Argentina soy

Focus on deforestation obscures wider risks to biodiversity

Policymakers and businesses should develop new biodiversity risk indicators to better protect nature from the expansion of agricultural commodity production, Trase research finds.

3 May 2023

Amy Molotoks

Photo credit: A soy plantation in Santa Fe province, Argentina (Jopstock/Adobe Stock)

Increasing global demand for beef, soy and palm oil is driving the expansion of plantations into natural habitats resulting in a catastrophic loss of animal and plant species in tropical countries such as Brazil and Indonesia. Approximately 80% of all threatened terrestrial mammal and bird species are affected by agriculturally driven habitat loss.

The EU and UK recently agreed legislation to reduce deforestation associated with imported commodities. These regulations aim to tackle biodiversity loss by requiring businesses to undertake due diligence on their supply chains to demonstrate they are deforestation-free. While this is an important step forward in protecting tropical forests, the legislation lacks measures to prevent the loss of other ecosystems such as savannahs and grasslands which contain valuable biodiversity.

For a more holistic approach to supply chain impact assessments, it is essential to understand how deforestation relates to other indicators of biodiversity loss. By using supply chain data, Trase and GCRF Trade Hub researchers compared different indicators across key areas of soy production in South America. These risks were then visualised on a map and attributed to companies and countries that trade soy.

Variations in biodiversity risks revealed

For example, the two largest consumers of soy produced in Argentina are the EU and China. When the risks of these supply chains are mapped across the country, there is significant variation between the location of deforestation and other biodiversity impacts such as loss of ‘endemic species’ (species that occur naturally within only one country).

For both countries, deforestation from soy production is concentrated in northern Argentina. In contrast, for the EU the highest potential risks for endemic species occur in the centre of the country, while for China they are concentrated further south within the soy producing areas (see figure).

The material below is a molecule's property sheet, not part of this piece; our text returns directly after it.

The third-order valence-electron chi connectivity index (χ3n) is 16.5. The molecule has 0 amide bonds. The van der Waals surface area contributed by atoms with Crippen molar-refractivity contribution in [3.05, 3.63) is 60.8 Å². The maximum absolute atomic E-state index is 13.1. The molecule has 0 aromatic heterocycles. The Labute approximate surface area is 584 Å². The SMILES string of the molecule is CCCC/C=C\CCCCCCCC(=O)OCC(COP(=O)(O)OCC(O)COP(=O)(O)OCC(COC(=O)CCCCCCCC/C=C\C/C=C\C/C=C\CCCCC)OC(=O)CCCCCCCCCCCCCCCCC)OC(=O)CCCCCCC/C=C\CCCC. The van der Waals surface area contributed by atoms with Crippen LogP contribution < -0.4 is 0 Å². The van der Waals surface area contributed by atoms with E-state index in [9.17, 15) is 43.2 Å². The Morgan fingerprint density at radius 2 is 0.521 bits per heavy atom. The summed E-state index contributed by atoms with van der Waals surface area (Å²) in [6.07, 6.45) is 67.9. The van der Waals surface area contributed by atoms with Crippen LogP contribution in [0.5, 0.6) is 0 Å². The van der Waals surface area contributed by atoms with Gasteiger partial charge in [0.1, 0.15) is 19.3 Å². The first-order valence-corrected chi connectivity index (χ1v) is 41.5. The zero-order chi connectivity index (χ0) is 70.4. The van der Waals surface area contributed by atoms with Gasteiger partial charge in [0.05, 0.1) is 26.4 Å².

wildlife biodiversity deforestation

The findings highlight the importance of going beyond deforestation when assessing potential supply chain impacts on biodiversity. For policymakers, focusing on forest loss alone means that other important aspects of biodiversity could remain overlooked and unprotected, even if deforestation-free products legislation is successfully implemented. For companies, the findings highlight the importance of going beyond the mandatory due diligence requirements to include more extensive biodiversity risk indicators in their supply chain impact assessments.

Aside from endemic species, the research assessed three other biodiversity indicators and found variations in how they relate to deforestation. Further research is needed to improve our understanding and use of biodiversity risk indicators by policymakers and businesses. In particular, there is a need to understand more holistically how different indicators of biodiversity risk may be used together in trade-linked risk assessment. Many biodiversity indicators now exist, with varying complexity and levels of commonality in terms of their dependency on underpinning datasets. However, there is a lack of understanding about how the application of different indicators might affect conclusions about which supply chains cause the greatest harm to biodiversity overall, or which indicators in combination provide us with the most robust risk assessments. Ongoing work linked to the Trade Hub will continue to explore these questions.

Read the full Trase research paper: Molotoks, A., Green, J., Ribeiro, V., Wang, Y., & West, C. (2023). Assessing the value of biodiversity-specific footprinting metrics linked to South American soy trade. People and Nature, 00, 1–16.

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